After a year with our electric-blue WRX, our one regret–other than its leaving our tender embrace–is that Subaru of America didn’t bring the car to the United States sooner. What on earth were they thinking to deny enthusiasts one of the performance-car icons of the end of the twentieth century?
Fortunately, Subaru came to its senses and brought us the Impreza WRX for the 2002 model year. A paltry 10,000 cars were allocated for the American market, but so great was demand that the number had to be recast. Subaru sold 18,060 WRXs in an eight-month span. Through mid-July of this year, the company had moved 12,590 WRXs out of total Impreza sales of 21,090. So much for some of our esteemed colleagues in the motoring press who stated that Subaru was taking a risk. There’s no risk in satisfying pent-up demand, one fueled by tales from Europe and Japan and Australia about the little Scooby-Doo that could–and has (won a few World Rally Championship titles, that is).
When we assembled for the 2002 Automobile of the Year selection process, the WRX was a no-brainer for our top award. But would the Subaru fare as well in our hands in everyday driving as it did on the roads and racetracks of Michigan? Would slight doubts about build quality show up in the long haul? Would the turbocharged thrills of the 2.0-liter, horizontally opposed four-cylinder engine pale when we started lugging the car around town, off boost, searching for gears?
The answer to all of these questions was that the car never lost its place in our affections. Our Four Seasons WRX was genuinely loved by everyone who drove it, whether going from one side of Ann Arbor to the other or traveling from Michigan to Colorado. We opted for the WRX Sport Wagon over the sedan, because the wagon is a more practical proposition for a staff that has lately been procreating like rabbits, even though the sedan’s 0.8-inch-wider front track and 1.0-inch-wider rear give it marginally better grip and handling.
Of course, being paid to nitpick, we did so about various aspects of the WRX. First and foremost, the logbook shows that not everyone was enamored of the bug-eyed looks of this latest-generation Impreza. Overall, we prefer the looks of the old Impreza, although the new sedan appears more muscular than our wagon thanks to its chunky fender blisters.
Plenty of people complained about a lack of interior space. Taller drivers, including design director Darin Johnson, felt that they couldn’t slide the seat back far enough for a comfortable driving position. Johnson was particularly worried about squashing his adorable daughters, although this could have something to do with the space-hungry design of modern child seats. When the little critters are old enough to sit on booster seats, as mine now are, the rear seat seems a bit more spacious. But this isn’t a car for hauling around four full-size adults, except on short journeys.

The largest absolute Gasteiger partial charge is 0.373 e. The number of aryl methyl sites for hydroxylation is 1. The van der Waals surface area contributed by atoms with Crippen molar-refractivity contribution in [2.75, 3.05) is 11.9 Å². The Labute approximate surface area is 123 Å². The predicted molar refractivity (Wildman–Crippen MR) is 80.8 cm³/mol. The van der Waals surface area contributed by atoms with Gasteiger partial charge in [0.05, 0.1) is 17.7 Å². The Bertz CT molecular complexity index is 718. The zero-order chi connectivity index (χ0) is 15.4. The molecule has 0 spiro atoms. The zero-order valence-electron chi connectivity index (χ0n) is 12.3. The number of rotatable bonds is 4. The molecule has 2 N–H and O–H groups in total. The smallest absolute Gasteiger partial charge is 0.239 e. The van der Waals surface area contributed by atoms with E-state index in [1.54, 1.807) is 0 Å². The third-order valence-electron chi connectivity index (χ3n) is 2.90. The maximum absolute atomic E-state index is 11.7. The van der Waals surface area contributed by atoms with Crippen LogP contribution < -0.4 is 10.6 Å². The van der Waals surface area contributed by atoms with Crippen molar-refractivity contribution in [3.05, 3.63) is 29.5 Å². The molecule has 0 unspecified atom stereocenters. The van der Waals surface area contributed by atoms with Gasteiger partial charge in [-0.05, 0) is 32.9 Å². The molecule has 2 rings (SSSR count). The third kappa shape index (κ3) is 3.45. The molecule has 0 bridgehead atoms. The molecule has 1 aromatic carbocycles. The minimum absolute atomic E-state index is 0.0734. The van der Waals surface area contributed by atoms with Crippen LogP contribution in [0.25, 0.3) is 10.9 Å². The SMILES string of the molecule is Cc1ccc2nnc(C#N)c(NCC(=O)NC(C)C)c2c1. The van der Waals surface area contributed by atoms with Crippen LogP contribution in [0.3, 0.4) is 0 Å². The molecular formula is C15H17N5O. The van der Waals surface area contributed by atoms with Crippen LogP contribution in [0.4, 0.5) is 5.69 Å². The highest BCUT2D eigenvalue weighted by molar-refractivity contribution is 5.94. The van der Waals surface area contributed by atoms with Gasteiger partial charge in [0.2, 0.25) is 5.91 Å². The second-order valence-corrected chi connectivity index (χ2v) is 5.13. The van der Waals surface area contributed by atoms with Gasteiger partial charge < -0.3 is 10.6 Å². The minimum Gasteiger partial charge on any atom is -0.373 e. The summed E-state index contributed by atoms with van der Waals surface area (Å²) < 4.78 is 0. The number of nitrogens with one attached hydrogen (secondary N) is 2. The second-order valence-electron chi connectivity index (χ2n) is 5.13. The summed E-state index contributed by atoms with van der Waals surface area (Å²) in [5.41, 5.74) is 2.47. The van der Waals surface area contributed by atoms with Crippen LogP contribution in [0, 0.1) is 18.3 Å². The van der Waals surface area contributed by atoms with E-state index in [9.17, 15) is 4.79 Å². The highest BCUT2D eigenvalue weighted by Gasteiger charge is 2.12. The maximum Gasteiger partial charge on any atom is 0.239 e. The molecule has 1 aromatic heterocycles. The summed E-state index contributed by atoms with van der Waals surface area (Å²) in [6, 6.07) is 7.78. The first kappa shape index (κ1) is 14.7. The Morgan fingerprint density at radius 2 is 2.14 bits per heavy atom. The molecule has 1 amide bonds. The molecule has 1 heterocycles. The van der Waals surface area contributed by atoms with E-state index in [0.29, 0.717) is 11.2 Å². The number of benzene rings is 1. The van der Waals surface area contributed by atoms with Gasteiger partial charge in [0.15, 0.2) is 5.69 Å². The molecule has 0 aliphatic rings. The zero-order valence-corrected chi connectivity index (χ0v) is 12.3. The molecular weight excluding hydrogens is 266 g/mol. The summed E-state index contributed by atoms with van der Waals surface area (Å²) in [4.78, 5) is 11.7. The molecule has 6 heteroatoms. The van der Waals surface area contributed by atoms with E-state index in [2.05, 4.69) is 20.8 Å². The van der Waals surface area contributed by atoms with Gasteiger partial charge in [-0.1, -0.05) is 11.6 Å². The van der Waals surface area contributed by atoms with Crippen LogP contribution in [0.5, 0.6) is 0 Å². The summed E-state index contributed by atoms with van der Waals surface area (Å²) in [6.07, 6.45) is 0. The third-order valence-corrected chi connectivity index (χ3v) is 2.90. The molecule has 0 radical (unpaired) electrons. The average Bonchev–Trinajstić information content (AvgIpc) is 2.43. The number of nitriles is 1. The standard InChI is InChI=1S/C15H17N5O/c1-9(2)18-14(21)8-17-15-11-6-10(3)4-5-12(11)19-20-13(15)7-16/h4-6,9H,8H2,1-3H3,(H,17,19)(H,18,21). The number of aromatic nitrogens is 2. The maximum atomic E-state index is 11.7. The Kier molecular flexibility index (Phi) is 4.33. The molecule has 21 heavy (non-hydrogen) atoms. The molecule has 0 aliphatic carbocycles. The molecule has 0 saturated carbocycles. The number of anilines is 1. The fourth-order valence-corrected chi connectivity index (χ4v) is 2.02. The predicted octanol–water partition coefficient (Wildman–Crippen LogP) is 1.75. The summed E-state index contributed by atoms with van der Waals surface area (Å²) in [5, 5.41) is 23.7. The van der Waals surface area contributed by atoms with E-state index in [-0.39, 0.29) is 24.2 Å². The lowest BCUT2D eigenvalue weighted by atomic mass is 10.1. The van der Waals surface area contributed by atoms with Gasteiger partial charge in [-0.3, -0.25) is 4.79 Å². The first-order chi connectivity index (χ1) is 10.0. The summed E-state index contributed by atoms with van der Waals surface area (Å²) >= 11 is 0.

The WRX isn’t that great for hauling huge amounts of cargo, either, for, although the wagon load bay takes 27.9 cubic feet of goodies with the rear seats up and 61.6 cubic feet with them down, the sloping rear window impinges on the type of things you can carry. Road test coordinator Monte Doran had to discard packing materials for a baby seat he had just bought before he could fit it into the WRX.
Several people complained about the weak-feeling synchromesh on first gear, but founder and editor emeritus David E. Davis, Jr., rebutted those comments: “This car shifts beautifully in any sequence of gears.” Some of our WRX-owning readers–who positively deluged us with their reactions–found the shift weak and notchy, however.
Along with our readers, we came to the conclusion that the stock Bridgestone Potenza RE92 tires were underwhelming, but we never actually replaced them. Subaru offers two seventeen-inch wheel-and-tire packages–a $1350 setup with cast-aluminum wheels and a $3035 upgrade with glorious, forged-alloy BBS rims–but we felt that the trade-off in noise and ride quality wasn’t worth the gain in grip.